Tuesday, October 04, 2011

Some deviate from vaccine schedule

USA Today reports:
At a time when many infectious diseases are making a comeback, about 13% of parents are skipping or delaying their children's immunizations and following an "alternative" vaccination schedule that puts kids at serious risk, a new study says.

And many parents who follow their pediatricians' advice have doubts about vaccines' safety, according to a study in Monday's Pediatrics. For example, even among parents who fully vaccinate their children, 28% believe that an alternate schedule — which spaces out vaccines to avoid giving several shots at once — is safer, the study says.

Health officials are concerned about the trend. Unvaccinated people have fueled an outbreak of measles, which sickened nearly 200 people in the first eight months of this year, according to the Centers for Disease Control and Prevention. The USA also has battled outbreaks of whooping cough and mumps in the past two years.

The study's results reflect widespread skepticism and confusion about vaccine safety, fueled partly by a 1998 study in The Lancet linking vaccines to autism that has since been revealed to be fraudulent, says Ari Brown, a doctor and spokeswoman for the American Academy of Pediatrics.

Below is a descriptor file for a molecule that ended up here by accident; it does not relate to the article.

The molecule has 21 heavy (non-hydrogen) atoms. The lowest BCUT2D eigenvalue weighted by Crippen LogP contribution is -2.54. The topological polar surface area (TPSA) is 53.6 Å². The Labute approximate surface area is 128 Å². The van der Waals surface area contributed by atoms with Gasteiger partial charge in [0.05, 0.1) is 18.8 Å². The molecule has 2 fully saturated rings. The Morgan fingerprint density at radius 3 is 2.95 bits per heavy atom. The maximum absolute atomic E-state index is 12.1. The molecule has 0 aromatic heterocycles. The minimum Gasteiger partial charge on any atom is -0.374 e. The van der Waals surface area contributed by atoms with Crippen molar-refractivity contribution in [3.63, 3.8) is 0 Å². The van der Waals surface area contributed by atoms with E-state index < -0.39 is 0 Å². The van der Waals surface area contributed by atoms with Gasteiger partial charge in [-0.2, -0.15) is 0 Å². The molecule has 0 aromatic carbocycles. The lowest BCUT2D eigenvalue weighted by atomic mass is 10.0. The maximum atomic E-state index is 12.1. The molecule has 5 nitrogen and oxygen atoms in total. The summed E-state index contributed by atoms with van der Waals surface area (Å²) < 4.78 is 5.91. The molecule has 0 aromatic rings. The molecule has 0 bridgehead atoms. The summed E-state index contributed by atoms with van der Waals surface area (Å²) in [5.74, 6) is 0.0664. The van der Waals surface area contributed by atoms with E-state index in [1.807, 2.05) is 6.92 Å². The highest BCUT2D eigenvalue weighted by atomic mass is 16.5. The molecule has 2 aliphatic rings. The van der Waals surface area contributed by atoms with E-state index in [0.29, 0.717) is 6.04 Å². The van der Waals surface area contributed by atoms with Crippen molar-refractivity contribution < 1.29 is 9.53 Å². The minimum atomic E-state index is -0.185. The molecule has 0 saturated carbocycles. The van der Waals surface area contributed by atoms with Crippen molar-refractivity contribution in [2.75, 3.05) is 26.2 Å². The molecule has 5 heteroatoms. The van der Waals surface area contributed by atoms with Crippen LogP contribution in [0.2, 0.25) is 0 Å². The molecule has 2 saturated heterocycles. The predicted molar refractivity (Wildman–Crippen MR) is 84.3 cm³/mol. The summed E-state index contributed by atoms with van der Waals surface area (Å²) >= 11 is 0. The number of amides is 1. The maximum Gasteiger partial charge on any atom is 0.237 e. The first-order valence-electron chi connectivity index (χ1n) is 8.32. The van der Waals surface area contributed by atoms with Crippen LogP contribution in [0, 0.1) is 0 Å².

No, the new study does not say that the kids are at risk. It says:
Conclusions: More than 1 of 10 parents of young children currently use an alternative vaccination schedule. In addition, a large proportion of parents currently following the recommended schedule seem to be “at risk” for switching to an alternative schedule.
The only "risk" here is that the parent might not follow orders and stick to the schedule, not that any kids are at a health risk.

These articles always make a point of saying that a 1998 study was fraudulent. Whether or not that study was fraudelent has nothing to do with the safety of the vaccines or the vaccine schedule.

As I read this, the pediatricians are whining that parents do not always do exactly as they are told, and sometimes make their own decisions. More than any other profession, pediatricians like to treat adults as children.

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